GMG - Las Vegas Weekly

September 4, 2014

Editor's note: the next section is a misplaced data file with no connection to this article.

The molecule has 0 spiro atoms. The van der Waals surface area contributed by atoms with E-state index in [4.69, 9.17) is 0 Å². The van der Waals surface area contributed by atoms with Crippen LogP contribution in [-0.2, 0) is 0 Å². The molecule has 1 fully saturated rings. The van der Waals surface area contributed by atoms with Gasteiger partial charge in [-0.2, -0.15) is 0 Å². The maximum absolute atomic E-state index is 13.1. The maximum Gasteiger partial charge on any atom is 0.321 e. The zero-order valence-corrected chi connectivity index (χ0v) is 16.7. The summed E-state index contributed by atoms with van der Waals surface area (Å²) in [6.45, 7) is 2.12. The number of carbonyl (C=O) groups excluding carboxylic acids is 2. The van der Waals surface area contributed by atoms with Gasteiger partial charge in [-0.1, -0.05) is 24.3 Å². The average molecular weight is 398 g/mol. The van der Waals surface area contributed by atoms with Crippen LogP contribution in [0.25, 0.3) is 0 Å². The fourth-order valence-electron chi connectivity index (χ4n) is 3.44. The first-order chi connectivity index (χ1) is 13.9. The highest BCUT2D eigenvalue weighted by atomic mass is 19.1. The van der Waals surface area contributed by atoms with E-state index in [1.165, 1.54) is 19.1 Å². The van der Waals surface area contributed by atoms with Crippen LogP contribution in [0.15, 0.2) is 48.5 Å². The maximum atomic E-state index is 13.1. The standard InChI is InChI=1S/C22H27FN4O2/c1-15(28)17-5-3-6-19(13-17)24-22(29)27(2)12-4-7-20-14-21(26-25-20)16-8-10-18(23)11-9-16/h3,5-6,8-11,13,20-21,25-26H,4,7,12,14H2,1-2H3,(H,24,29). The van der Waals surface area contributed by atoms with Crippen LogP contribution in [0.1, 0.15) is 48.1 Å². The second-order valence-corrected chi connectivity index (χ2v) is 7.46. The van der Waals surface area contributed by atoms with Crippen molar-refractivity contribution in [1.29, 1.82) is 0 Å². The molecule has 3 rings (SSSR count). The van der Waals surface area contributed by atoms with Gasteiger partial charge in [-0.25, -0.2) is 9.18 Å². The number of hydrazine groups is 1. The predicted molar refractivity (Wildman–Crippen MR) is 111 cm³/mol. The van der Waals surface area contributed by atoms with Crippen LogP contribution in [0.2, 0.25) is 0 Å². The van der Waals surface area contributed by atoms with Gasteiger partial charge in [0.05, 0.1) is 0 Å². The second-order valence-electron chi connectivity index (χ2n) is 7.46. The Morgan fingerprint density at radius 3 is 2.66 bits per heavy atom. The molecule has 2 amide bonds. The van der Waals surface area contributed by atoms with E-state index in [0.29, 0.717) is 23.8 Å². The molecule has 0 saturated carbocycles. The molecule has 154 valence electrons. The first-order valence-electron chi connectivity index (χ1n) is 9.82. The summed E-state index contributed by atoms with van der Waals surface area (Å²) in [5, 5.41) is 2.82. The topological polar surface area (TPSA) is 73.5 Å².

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A& E | noise R O C K i s h RobeRt Plant Lullaby and... the Ceaseless Roar aaaac Robert Plant's relentless cre- ative resurgence continues unabat- ed on Lullaby and... the Ceaseless Roar, a stellar solo album featuring his diverse new band, a collective that includes musicians well-versed in world music, dub and Brit-pop. Accordingly, the record downplays rock 'n' roll signifiers (although "Turn It Up" sounds as if Tom Waits attempted to capture Zeppelin's dirty junkyard blues, and "Rainbow" and "Somebody There" feature lovely, elegiac arpeggios) and elevates hypnotic electronic drone, vibrant global rhythms and pastoral folk instrumentation. Plant himself almost disap- pears, sounding like a shivering, ghostly version of Bowie on "Embrace Another Fall" and a broken man on the heartbreak-burdened standout "House of Love," which utilizes jangly guitars and orchestral flourishes. In the end, his restraint only enhances the music; there's no shortage of pas- sion and strength beneath this vulnerability. –Annie Zaleski D A N C E P oRteR Robinson Worlds aaabc Despite benefitting richly from commercial EDM, North Carolina prog prodigy Porter Robinson grew tired of the genre's patterns two years ago, so he retreated to his childhood escapades—namely video games and anime. Worlds sounds like the soundtrack to his Japanophile fantasies, where chaos may reign but hope carries the day. We're not talking MDMA-powered bangers, but largely utopian soundscapes that go from the womb to the dancefloor with a quick acceleration of the beat or morphing of the basslines. Robinson clearly finds inspiration in indie outfits like M83 and Sigur Rós ("Sad Machine") and Passion Pit and Holy Ghost! ("Lionhearted"), and often matches those acts' melodic strengths. "Flicker" even throws in an old-school hip-hop break- beat before the chorus' emotional payoff. The narratives feel complex for a 22-year-old, but not so much that they thwart the nostalgia and idealism Robinson expertly evokes. Worlds may not carve its own musical wave, but it serves as a necessary crosscurrent to the swells of EDM. –Mike Prevatt G U i T A R R O C K tY s eGall Manipulator aaacc Could there be such a thing as too much Ty Segall? It's never seemed like it before, even when the garage-rocking Californian was churning out records at a Robert Pollardian pace with his vari- ous projects in 2012 and 2013. Yet strangely, Manipulator, his first full- length solo album in a whole year, tests the limits. It starts out sounding like a classic, maybe Segall's best work so far, with slinky standouts ("Tall Man Skinny Lady," "Green Belly") and psychedelic workouts ("It's Over," "Feel") flying from the speakers in glori- ous succession. And then … fatigue sets in. Maybe it's because this semi- heavy guitar-driven stuff—a hard right from the folky fare on predecessor Sleeper—works better in short bursts than 17-track pileups. Or maybe the second half 's writing simply isn't as strong (with the notable exception of the fuzzed-out "Susie Thumb"). Segall might have been better off splitting Manipulator's material in two and putting out a second disc next month. Not that he might not anyway. –Spencer Patterson

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